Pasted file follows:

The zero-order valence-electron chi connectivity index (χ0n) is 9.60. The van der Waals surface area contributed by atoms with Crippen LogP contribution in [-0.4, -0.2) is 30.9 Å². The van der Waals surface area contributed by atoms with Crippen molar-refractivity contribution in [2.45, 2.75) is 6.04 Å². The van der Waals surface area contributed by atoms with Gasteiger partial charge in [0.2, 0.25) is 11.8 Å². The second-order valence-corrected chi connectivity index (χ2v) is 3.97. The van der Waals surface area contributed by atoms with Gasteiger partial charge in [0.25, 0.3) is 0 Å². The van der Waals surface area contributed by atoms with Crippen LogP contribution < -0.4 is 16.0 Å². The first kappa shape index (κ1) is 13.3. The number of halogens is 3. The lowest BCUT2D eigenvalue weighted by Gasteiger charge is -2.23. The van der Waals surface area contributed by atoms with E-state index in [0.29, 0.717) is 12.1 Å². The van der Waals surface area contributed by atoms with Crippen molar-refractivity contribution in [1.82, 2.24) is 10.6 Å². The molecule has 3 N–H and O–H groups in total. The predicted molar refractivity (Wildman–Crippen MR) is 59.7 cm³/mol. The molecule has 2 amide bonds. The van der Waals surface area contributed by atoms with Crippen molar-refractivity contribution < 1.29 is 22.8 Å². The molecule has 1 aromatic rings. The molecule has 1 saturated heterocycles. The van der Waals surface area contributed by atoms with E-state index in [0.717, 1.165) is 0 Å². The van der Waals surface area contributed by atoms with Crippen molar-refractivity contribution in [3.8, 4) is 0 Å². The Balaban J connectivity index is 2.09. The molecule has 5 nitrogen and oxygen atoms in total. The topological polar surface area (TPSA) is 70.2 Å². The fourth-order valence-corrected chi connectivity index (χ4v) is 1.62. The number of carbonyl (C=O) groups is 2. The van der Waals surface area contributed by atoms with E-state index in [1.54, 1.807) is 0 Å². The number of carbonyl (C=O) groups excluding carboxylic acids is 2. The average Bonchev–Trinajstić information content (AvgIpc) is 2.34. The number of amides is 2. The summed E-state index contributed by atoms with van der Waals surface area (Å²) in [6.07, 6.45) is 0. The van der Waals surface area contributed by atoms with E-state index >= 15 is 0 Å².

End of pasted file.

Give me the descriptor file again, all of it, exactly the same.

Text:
The zero-order valence-electron chi connectivity index (χ0n) is 9.60. The van der Waals surface area contributed by atoms with Crippen LogP contribution in [-0.4, -0.2) is 30.9 Å². The van der Waals surface area contributed by atoms with Crippen molar-refractivity contribution in [2.45, 2.75) is 6.04 Å². The van der Waals surface area contributed by atoms with Gasteiger partial charge in [0.2, 0.25) is 11.8 Å². The second-order valence-corrected chi connectivity index (χ2v) is 3.97. The van der Waals surface area contributed by atoms with Gasteiger partial charge in [0.25, 0.3) is 0 Å². The van der Waals surface area contributed by atoms with Crippen LogP contribution < -0.4 is 16.0 Å². The first kappa shape index (κ1) is 13.3. The number of halogens is 3. The lowest BCUT2D eigenvalue weighted by Gasteiger charge is -2.23. The van der Waals surface area contributed by atoms with E-state index in [0.29, 0.717) is 12.1 Å². The van der Waals surface area contributed by atoms with Crippen molar-refractivity contribution in [1.82, 2.24) is 10.6 Å². The molecule has 3 N–H and O–H groups in total. The predicted molar refractivity (Wildman–Crippen MR) is 59.7 cm³/mol. The molecule has 2 amide bonds. The van der Waals surface area contributed by atoms with Crippen molar-refractivity contribution < 1.29 is 22.8 Å². The molecule has 1 aromatic rings. The molecule has 1 saturated heterocycles. The van der Waals surface area contributed by atoms with E-state index in [0.717, 1.165) is 0 Å². The van der Waals surface area contributed by atoms with Crippen molar-refractivity contribution in [3.8, 4) is 0 Å². The Balaban J connectivity index is 2.09. The molecule has 5 nitrogen and oxygen atoms in total. The topological polar surface area (TPSA) is 70.2 Å². The fourth-order valence-corrected chi connectivity index (χ4v) is 1.62. The number of carbonyl (C=O) groups is 2. The van der Waals surface area contributed by atoms with E-state index in [1.54, 1.807) is 0 Å². The number of carbonyl (C=O) groups excluding carboxylic acids is 2. The average Bonchev–Trinajstić information content (AvgIpc) is 2.34. The number of amides is 2. The summed E-state index contributed by atoms with van der Waals surface area (Å²) in [6.07, 6.45) is 0. The van der Waals surface area contributed by atoms with E-state index >= 15 is 0 Å².